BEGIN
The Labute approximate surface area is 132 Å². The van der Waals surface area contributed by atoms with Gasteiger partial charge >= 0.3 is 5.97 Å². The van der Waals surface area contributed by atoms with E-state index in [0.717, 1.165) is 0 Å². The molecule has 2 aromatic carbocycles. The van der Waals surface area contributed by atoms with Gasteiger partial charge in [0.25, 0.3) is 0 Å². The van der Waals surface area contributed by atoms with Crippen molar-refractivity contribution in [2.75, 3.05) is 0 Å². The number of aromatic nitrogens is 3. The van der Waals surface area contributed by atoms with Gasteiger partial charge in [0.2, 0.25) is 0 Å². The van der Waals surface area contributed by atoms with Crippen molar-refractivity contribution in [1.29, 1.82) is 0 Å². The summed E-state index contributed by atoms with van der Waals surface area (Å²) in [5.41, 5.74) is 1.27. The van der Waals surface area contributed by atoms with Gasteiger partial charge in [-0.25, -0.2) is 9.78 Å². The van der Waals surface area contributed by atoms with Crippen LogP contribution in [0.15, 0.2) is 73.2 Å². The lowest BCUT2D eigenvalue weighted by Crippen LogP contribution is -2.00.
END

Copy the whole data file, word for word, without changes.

The Labute approximate surface area is 132 Å². The van der Waals surface area contributed by atoms with Gasteiger partial charge >= 0.3 is 5.97 Å². The van der Waals surface area contributed by atoms with E-state index in [0.717, 1.165) is 0 Å². The molecule has 2 aromatic carbocycles. The van der Waals surface area contributed by atoms with Gasteiger partial charge in [0.25, 0.3) is 0 Å². The van der Waals surface area contributed by atoms with Crippen molar-refractivity contribution in [2.75, 3.05) is 0 Å². The number of aromatic nitrogens is 3. The van der Waals surface area contributed by atoms with Gasteiger partial charge in [0.2, 0.25) is 0 Å². The van der Waals surface area contributed by atoms with Crippen molar-refractivity contribution in [1.29, 1.82) is 0 Å². The summed E-state index contributed by atoms with van der Waals surface area (Å²) in [5.41, 5.74) is 1.27. The van der Waals surface area contributed by atoms with Gasteiger partial charge in [-0.25, -0.2) is 9.78 Å². The van der Waals surface area contributed by atoms with Crippen LogP contribution in [0.15, 0.2) is 73.2 Å². The lowest BCUT2D eigenvalue weighted by Crippen LogP contribution is -2.00.